Jordan's Principle FAQs

What is Jordan’s Principle?

Jordan’s Principle is meant to prevent First Nations children from being denied essential services or experiencing delays in receiving them. The focus of Jordan’s Principle is to help Frist nations children’s families navigate a complex health, social and educational system with often highly complex divisions of jurisdictional roles and responsibilities. Jordan’s Principle:

  • Applies to all first nations children
  • Applies to all government services to ensure there are no gaps in government services to First Nations Children

Who is eligible?

All first nations children from 0-18 years who are registered, or eligible to be registered, regardless of their social status are eligible to apply for products, supports, or services under Jordan’s principle.

Is there a difference in supports if a child lives on or off-reserve?

Under Jordan’s principle, a first nations child is eligible for the same services if they live on or off reserve. A child should see no difference in accessing publicly funded services and supports regardless of where they live.

What services and supports are eligible?

If a first nations child needs a publicly funded health or social service, or support, that other Canadian children receive and cannot access it through existing programs in the community then it could be considered under Jordan principle child first initiative. Some types of services that have been approved are: respite, standing frames, minor home modifications, educational supports.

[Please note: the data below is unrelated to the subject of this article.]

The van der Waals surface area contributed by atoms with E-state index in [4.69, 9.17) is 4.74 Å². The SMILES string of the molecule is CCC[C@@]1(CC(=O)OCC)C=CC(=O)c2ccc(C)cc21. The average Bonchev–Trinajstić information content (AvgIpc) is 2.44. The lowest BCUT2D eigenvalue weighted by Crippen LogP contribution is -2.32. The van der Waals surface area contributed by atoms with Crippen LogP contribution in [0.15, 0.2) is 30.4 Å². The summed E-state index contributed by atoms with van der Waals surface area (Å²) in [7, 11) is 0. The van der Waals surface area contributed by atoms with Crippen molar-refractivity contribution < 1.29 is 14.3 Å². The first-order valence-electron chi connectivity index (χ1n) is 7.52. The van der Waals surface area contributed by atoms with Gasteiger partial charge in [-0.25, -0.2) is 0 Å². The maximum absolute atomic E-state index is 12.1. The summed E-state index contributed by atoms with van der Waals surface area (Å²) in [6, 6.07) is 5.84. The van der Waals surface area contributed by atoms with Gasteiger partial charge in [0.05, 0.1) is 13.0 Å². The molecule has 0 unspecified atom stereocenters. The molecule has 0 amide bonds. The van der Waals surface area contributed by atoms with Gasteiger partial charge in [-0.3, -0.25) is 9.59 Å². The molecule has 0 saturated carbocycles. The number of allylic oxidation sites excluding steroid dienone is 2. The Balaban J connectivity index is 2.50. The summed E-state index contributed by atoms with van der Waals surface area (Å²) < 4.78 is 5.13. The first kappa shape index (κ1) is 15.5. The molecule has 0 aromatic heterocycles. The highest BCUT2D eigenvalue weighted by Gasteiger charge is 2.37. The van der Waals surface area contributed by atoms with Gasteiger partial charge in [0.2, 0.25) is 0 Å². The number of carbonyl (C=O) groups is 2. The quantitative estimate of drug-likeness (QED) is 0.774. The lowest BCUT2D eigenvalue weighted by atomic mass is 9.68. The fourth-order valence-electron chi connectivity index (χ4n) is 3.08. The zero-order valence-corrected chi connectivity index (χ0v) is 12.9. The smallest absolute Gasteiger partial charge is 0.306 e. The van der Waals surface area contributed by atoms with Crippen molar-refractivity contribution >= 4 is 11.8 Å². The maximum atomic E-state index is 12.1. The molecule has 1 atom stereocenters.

Who do families contact to get access to services and supports?

Families can call the focal points at indigenous services Canada, or one of the service coordinators in Saskatchewan. For a list of complete services coordinators, please see the attached document

Who can apply for services under the Jordan’s principle initiative?

Anyone can apply for services under Jordan’s principle, with parental of guardian’s permission. A school can apply for supports, a service coordinator can apply on behalf of a family or a health professional – as long as the parent or guardian is giving their consent.

How quickly are applications and/or requests processed under Jordan’s principle?

To avoid delays and potential disruptions in services, requests are processed within 12 hours of urgent cases, and 48 hours for non-urgent changes

Group requests are responded to within 12 hours of urgent cases, and 5 business days for non-urgent cases.

Every effort is made to process requests as soon as they are received.

What if a first nations child does not have their status number yet?

As long as the child in eligible to be registered, they can access Jordan’s principle.

Can families appeal decisions under Jordan’s principle?

Yes, there is an appeal process which families can access.

Randine Akapew                             Wendy Remarchuk                         Sandra Ahenakew

(306) 501-2342                                   (306) 501-4184                                   ISC Regaional Op. (306)501-2698

Copied from the Government of Canada

Provided for the Saskatchewan Jordan’s Principle Info Sessions 2018


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